Considering the dynamics of political parties it is not uncommon to identify various areas as their ‘strongholds’. Indeed, this is a common feature of every known democracy. Whereas we may have ‘swing’ areas, political parties over many years have found specific geographical areas consistently voting for them while they attempt to make inroads into what may be considered the ‘strongholds’ of their competitors. Over the past five national elections, the country has witnessed the Ashanti Region consistently voting for the New Patriotic Party (NPP) with the Volta Region going for the National Democratic Congress (NDC). These are verifiable facts. However, this writer becomes very worried and highly disturbed when the NPP is tagged an Akan party or the NDC an Ewe party. The phenomenon becomes dangerous when such an agenda is used by one party to gain political advantage over the other. For a start over the last 18 years the four main parties have shown a national character for which this country can be proud. All of them have successfully met the legal conditions for operating associations with national outlook. The NDC began with a team of Volta/Central presidential candidates in 1992 and 1996 and Central/Northern for the 2000, 2004 and 2008 elections. The NPP also began with Eastern/Northern presidential ticket in 1992, Ashanti/Central in 1996, Ashanti/Northern in 2000 and 2004 and Eastern/Northern in 2008. Further, the parties have strived to present national executives from all the regions in line with the constitutional and legislative requirements. Again, the two major parties of NPP and NDC have almost always won parliamentary seats in all or most of the regions and have received not less than 10 per cent in any region in most of the elections. This is a cause for celebration but not an issue to be exploited for parochial gains.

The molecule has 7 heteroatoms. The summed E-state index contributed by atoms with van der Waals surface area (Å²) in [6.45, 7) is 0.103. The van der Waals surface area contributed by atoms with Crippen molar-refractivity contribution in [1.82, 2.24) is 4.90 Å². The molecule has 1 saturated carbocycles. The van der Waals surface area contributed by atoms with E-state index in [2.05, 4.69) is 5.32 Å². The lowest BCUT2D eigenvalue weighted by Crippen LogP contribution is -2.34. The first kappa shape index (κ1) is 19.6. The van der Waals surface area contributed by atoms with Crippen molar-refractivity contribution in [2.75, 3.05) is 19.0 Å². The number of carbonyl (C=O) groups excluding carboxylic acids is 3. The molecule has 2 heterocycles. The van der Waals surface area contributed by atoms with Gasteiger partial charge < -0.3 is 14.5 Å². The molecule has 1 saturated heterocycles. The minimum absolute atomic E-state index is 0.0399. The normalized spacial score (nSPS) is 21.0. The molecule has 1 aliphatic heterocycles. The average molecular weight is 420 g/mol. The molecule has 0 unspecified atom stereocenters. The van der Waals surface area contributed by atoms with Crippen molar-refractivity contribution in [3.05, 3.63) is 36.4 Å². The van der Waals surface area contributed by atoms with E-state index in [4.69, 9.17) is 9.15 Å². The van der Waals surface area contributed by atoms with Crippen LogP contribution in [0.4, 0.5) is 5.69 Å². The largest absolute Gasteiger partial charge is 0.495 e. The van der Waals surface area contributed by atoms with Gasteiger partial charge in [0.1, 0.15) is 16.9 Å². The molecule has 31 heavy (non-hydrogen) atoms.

This writer is rather saddened by consistent references by particular individuals to tag their political opponents as ethnic based. It is with heavy heart that reference is made here to two individuals who seem to be gleefully push this agenda. The first is Mr. Baba Jamal, Deputy Minister for Information with the second being Mr. Akyena Brentuo who describes himself as an Aide to the President. In the past weeks these two gentlemen made references to the NPP as an Akan party the former on Peace FM Kokrokoo and the latter on Asempa FM. These were sad moments for this writer considering the fact that the only purpose of the references was to set up their political opponents as sectarians who do not deserve to be given the chance to govern the nation. The purpose of their attacks clearly was to gain some form of political advantage but this is most distasteful and should be condemned in no uncertain terms, so should any attempt by members of the NPP to tag the NDC as Ewe party. Any such attempt at tagging political opponents only seek to divide the society for the purpose of electoral victory without any attempt at national unity for the purpose of development. The recent cases of Nigeria and Ivory should serve as a warning to us that when violence breaks out the casualties may cut across from one’s own supporters to the supposed enemies.
It is a sad commentary on us as a people that our politics and ethnicity have continued to divide us at a time we should be finding solutions to key problems of poverty and underdevelopment rather than seeking to find ‘any which way’ to gain political power. The peace of this country should not be compromised on the altar of political gamesmanship by any group or individuals. The National Peace Council and all civil societies should be supported in every way to lead this country through the up-coming period of intense political activities for the country to remain an oasis of peace even within our troubled sub-continent.
God bless Ghana.
Gbawe – Accra